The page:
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Antibiotics in Livestock Feed Raises Concerns

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WASHINGTON-The vast majority of antibiotics given to livestock in the U.S. is mixed into the feed that animals eat, according to the Food and Drug Administration, raising concerns that mass dosing increases risks to human health.

Rep. Louise Slaughter (D., N.Y.), who made public the FDA revelation Friday, and others contend that the large-scale feeding of antibiotics to livestock speeds up antibiotic resistance in bacteria that can threaten human health. Livestock groups, such as the National Pork Producers Council, disagree.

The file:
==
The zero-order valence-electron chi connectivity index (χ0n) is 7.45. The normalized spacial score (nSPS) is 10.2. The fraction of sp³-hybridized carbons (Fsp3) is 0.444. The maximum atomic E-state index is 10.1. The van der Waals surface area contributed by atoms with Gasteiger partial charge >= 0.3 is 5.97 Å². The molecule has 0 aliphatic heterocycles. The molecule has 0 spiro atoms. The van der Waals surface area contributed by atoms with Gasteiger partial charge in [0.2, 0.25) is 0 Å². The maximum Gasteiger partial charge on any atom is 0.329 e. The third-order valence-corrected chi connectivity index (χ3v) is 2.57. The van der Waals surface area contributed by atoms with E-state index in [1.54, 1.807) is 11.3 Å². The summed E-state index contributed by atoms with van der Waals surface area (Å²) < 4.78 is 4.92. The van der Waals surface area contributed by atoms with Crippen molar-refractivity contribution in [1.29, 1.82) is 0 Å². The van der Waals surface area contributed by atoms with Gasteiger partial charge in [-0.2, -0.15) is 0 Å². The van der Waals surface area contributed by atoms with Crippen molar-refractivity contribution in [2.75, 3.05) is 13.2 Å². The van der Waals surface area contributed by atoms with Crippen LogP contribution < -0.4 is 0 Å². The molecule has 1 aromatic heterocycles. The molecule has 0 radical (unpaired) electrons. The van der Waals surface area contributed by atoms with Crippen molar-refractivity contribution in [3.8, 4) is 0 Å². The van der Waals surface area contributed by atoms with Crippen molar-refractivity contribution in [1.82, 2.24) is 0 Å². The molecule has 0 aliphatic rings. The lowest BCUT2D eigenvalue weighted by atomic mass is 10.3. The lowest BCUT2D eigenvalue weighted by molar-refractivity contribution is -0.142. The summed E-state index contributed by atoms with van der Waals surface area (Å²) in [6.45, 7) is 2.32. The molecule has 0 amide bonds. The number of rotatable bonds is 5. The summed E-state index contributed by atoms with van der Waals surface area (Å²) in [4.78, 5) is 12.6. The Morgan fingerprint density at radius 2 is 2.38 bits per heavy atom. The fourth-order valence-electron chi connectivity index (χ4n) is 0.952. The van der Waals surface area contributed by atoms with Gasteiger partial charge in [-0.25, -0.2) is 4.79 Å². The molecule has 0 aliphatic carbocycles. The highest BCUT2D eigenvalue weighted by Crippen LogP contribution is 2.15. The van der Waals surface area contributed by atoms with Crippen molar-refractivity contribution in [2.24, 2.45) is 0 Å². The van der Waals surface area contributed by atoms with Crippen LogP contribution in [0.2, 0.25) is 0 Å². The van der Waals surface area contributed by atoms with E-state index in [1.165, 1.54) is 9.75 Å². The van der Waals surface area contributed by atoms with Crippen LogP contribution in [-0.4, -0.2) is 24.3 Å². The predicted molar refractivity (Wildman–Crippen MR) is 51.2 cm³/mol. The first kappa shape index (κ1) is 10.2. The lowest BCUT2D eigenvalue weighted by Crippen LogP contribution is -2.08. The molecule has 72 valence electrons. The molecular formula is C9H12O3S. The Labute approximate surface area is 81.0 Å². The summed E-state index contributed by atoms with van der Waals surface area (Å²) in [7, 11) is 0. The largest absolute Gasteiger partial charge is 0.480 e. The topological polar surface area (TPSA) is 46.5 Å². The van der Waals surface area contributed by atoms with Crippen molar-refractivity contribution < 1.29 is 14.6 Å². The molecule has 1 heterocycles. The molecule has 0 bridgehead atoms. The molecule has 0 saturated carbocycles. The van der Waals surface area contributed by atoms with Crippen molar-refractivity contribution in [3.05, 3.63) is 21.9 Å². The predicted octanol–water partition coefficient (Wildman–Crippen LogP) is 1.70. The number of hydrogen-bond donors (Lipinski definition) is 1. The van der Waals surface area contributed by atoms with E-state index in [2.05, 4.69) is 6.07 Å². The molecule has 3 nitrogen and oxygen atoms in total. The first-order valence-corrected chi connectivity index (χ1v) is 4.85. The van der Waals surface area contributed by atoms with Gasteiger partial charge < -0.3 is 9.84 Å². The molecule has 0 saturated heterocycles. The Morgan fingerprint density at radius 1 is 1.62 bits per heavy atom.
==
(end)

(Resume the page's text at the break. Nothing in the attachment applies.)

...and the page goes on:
The FDA itself has long been concerned that the widespread use of antibiotics on farms contributes to the quickening of the pace that the drugs become useless to humans.

When feed is used as a method of administering antibiotics, "some animals will eat too much, some animals won't eat enough and some will eat just the right amount," according to Gail Hansen, a farming specialist with the Pew Charitable Trusts' Health Group. And sick animals will likely be the ones that don't get enough because they tend not to eat as much as healthy animals, Ms. Hansen said.

There is no evidence, though, of "inconsistency" in the feeding of antibiotics fed to livestock, according to the pork group, which stressed that "feed mill mixing equipment is designed to add antibiotics in the proper amounts."

The group also said there is no evidence that "the widespread use of antibiotics on healthy animals is contributing to the growth of bacteria resistant to the drugs we use to treat humans."